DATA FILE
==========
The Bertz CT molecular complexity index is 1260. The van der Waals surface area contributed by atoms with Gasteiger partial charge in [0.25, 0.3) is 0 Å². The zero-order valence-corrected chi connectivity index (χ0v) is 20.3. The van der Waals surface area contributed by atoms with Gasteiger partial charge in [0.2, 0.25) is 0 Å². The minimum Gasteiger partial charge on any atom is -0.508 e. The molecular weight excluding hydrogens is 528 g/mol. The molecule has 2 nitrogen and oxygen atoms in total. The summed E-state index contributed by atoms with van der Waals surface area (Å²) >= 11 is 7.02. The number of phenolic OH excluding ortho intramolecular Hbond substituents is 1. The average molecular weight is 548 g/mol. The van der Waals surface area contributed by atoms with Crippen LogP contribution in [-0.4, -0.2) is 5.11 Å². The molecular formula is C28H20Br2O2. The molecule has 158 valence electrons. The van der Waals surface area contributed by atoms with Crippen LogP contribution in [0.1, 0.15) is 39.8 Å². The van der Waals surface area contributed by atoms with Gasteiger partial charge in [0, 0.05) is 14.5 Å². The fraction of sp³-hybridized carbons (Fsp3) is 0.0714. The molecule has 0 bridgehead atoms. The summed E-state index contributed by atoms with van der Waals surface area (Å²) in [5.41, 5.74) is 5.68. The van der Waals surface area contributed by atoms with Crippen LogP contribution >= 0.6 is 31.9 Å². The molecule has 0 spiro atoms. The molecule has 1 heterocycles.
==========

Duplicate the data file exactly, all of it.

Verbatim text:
The Bertz CT molecular complexity index is 1260. The van der Waals surface area contributed by atoms with Gasteiger partial charge in [0.25, 0.3) is 0 Å². The zero-order valence-corrected chi connectivity index (χ0v) is 20.3. The van der Waals surface area contributed by atoms with Gasteiger partial charge in [0.2, 0.25) is 0 Å². The minimum Gasteiger partial charge on any atom is -0.508 e. The molecular weight excluding hydrogens is 528 g/mol. The molecule has 2 nitrogen and oxygen atoms in total. The summed E-state index contributed by atoms with van der Waals surface area (Å²) >= 11 is 7.02. The number of phenolic OH excluding ortho intramolecular Hbond substituents is 1. The average molecular weight is 548 g/mol. The van der Waals surface area contributed by atoms with Crippen LogP contribution in [-0.4, -0.2) is 5.11 Å². The molecular formula is C28H20Br2O2. The molecule has 158 valence electrons. The van der Waals surface area contributed by atoms with Crippen LogP contribution in [0.1, 0.15) is 39.8 Å². The van der Waals surface area contributed by atoms with Gasteiger partial charge in [0, 0.05) is 14.5 Å². The fraction of sp³-hybridized carbons (Fsp3) is 0.0714. The molecule has 0 bridgehead atoms. The summed E-state index contributed by atoms with van der Waals surface area (Å²) in [5.41, 5.74) is 5.68. The van der Waals surface area contributed by atoms with Crippen LogP contribution >= 0.6 is 31.9 Å². The molecule has 0 spiro atoms. The molecule has 1 heterocycles.